European Commission, dialogue and transparency

Transparency doesn’t always seem to mean the same thing. In the Merriam-Webster Dictionary transparency is defined as

“the quality or state of being transparent”

which leave the reader a little bit at a loss. The Business Dictionary gives a fuller description:

And finally in Wikipedia we can read that:

Transparency, as used in science, engineering, business, the humanities and in a social context more generally, implies openness, communication, and accountability. Transparency is operating in such a way that it is easy for others to see what actions are performed.

So we can say that openness is paramount for any organisation that want to qualify as transparent in its actions.

Which is when we come to the European Commission, in particular the Directorate General for Trade because there it seems like transparency equals talking to lobbyists. But at least they do so in the open.

Now let it be known, I haven’t got a problem with lobbying or lobbyists. On the contrary, lobbyists can bring information to the legislative process. But I want them to work in the open and that organisations like the European Commission and the European Parliament to publicly report whom they (we) are meeting with and when.

So now back to the initial question: what is transparency?

The question begs to be asked because apparently elected representatives (and their staff) for Europe’s citizens  doesn’t qualify to participate when DG Trade invites representatives from the Civil Society.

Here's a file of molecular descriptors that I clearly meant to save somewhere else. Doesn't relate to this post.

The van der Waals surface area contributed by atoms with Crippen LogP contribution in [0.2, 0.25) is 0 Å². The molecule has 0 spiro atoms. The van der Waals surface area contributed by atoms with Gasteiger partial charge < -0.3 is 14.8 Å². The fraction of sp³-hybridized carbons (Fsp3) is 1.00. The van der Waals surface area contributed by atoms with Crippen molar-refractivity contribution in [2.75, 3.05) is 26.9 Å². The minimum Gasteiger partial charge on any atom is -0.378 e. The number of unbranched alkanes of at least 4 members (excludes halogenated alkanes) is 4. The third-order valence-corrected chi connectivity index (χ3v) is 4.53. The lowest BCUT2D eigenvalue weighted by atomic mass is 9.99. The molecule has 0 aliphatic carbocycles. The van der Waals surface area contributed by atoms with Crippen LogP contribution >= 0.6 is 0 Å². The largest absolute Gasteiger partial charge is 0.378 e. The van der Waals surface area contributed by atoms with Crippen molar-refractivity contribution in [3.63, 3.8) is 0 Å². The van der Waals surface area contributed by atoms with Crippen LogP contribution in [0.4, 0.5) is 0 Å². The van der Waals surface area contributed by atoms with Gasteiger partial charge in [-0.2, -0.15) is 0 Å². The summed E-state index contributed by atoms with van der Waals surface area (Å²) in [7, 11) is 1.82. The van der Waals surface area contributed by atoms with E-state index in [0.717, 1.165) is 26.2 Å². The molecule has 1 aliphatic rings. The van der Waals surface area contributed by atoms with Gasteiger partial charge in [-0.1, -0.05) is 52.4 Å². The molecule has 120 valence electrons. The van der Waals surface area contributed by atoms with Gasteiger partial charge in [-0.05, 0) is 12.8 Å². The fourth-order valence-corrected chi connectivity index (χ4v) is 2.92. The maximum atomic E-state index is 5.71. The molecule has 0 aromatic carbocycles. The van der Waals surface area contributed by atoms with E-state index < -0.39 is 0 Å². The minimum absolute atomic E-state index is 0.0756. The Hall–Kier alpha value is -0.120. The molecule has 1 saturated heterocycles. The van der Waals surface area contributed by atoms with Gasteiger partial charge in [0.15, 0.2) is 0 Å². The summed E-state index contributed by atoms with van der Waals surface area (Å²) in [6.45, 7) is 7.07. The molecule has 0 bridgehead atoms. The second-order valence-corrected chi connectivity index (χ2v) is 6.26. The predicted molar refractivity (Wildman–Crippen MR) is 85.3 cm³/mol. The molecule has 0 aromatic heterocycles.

I happen to know this because of a minor exchange myself and a few of my colleagues had with DG Trade just before the summer. There was to be what is called a Civil Society Dialogue meeting, this is a regular meeting between the civil society and the European Commission to discuss aspects of Europe’s trade policy. Something that is very much in vogue right now since a new round of Trans-Atlantic Trade Negotiations have started. Anyway, we were a few from the European Parliament that wanted to participate as observers in this meeting and subsequently contacted the responsible at the Commission asking for practical information. Judge to our surprise when we were told that we were not welcome. The meeting was only open to not-for-profit civil society organisations aka lobbyists. We pointed out that we represented what could be considered the civil society at large i.e. the citizens of Europe and that the European Commission frequently participate in meetings at the European Parliament so surely that openness should be reciprocal? But our arguments were stated to deaf ears.

So in other words, the DG Trade doesn’t consider the citizens of Europe (and their representatives) as the civil society and that transparency is only for lobbyists in their professional capacity. Isn’t that strange?

Below are two links to the dialogue and ongoing consultations:

2 responses to “European Commission, dialogue and transparency

  1. Can I suggest you note the chapters in the Chartered Institute of Public Relations book, Published by Kogan Page, in which Philip Young and I write on the nature of internet transparency (and radical transparency) at length.
    This is a research based response to your question and may be of value.
    Prof David Phillips FCIPR

    Gilla

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